Coming back to the Fifth Avenue Landing tenant proposal, the City Council has until March 1 to buy out the $13.8 million option and proceed with a suitable site for the convention center expansion. It won’t be an easy goal on such short notice with so many restrictions to be amended. However, it is an opportunity for the tourist industry to add this convention expansion to protect its future business without having to collaborate with the Chargers in a joint project.

Another area on the waterfront that is often confused with the operations of the Port District is the land occupied by the 12th Naval District. It occupies eight blocks of prime land in the middle of the Embarcadero between the Broadway Pier and the Midway Museum. For at least 25 years Douglas Manchester has been working with the Coastal Commission and the U.S. Navy to redevelop their site to provide waterfront housing and office space with a new headquarters building for naval use.

There have been years of litigation challenging the early conditional use permit expiration, but that seems to be resolved now as the $1.3 billion Manchester Pacific Gateway project is soon to begin construction.

Neither the Port District nor the City Council have principal authority to master plan this Gateway Project.  The architect’s renderings appears to build a wall of high-rise buildings along Harbor Drive. It hardly represents the long-sought planned Gateway to the city where most of the visiting cruise ships arrive. The only open space is a postage-stamp-size park opposite the Broadway Pier but backed by what appears to be a 25-story office building.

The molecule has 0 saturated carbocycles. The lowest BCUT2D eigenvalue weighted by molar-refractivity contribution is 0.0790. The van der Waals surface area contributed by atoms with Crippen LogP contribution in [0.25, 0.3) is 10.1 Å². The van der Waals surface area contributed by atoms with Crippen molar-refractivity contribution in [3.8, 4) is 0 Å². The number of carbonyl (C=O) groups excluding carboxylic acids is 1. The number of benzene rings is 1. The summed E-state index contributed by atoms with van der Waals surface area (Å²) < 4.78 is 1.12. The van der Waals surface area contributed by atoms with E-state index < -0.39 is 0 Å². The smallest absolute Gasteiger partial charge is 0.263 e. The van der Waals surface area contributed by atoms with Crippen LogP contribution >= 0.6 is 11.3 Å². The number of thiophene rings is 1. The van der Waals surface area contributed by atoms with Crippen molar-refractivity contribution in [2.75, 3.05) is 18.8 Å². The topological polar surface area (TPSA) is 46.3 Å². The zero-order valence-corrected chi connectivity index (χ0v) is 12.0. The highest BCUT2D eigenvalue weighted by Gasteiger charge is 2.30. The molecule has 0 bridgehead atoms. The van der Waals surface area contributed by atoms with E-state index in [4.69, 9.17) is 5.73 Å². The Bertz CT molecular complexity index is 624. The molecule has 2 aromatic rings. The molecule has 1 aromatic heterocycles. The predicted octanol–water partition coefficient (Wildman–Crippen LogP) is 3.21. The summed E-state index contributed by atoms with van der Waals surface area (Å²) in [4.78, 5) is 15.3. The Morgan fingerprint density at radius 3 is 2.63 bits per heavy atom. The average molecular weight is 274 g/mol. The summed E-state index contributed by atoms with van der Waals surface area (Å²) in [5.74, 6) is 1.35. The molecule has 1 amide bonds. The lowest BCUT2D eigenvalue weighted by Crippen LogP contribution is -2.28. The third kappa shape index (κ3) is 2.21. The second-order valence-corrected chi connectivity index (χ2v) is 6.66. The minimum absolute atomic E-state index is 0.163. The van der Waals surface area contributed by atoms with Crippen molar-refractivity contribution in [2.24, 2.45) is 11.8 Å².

There is an environmental challenge pending federal appellate court ruling before proceeding with the project which began in 1987 with a revised development agreement in 1992 that granted Manchester a 99-year lease on the land.

There will be a number of other major changes in the appearance of the Embarcadero and adjoining Harbor Island over the next five or more years. Several long-time leases expire and are being renewed with new tenants providing more upscale facilities. Anthony’s Fish Grotto lost their 60-year leasehold to a new tenant headed by the Brigantine Company. Seaport Village will be totally dismantled and improved with another new tenant despite the efforts of the present tenant to obtain a lease renewal. The plot of land on Harbor Island being abandoned by the rental car business is in a controversial best-use approval by the California Coastal Commission.

No doubt these more aggressive leasehold renewals that will provide a new look to the Port District land and presumably better rental revenues is the result of leadership from the Port District CEO Randa Coniglio. She took over in June 2015 after serving with the Port District for 15 years as the administrator of the port leaseholds.

In prior years, Port District was not very aggressive in requiring suitable upgrades to its leasehold properties. The commissioners, appointed by the city councils of the five cities within the Port District, were not necessarily aggressive businessman or experienced in real estate transactions (with exception for the Chairman, Marshall Merrifield, with an economics degree from Princeton).  The board depends on staff recommendations that apparently in the past favored the status quo with established tenants.

That has all changed as the Port District becomes an aggressive landlord in managing its valuable waterfront properties under new leadership.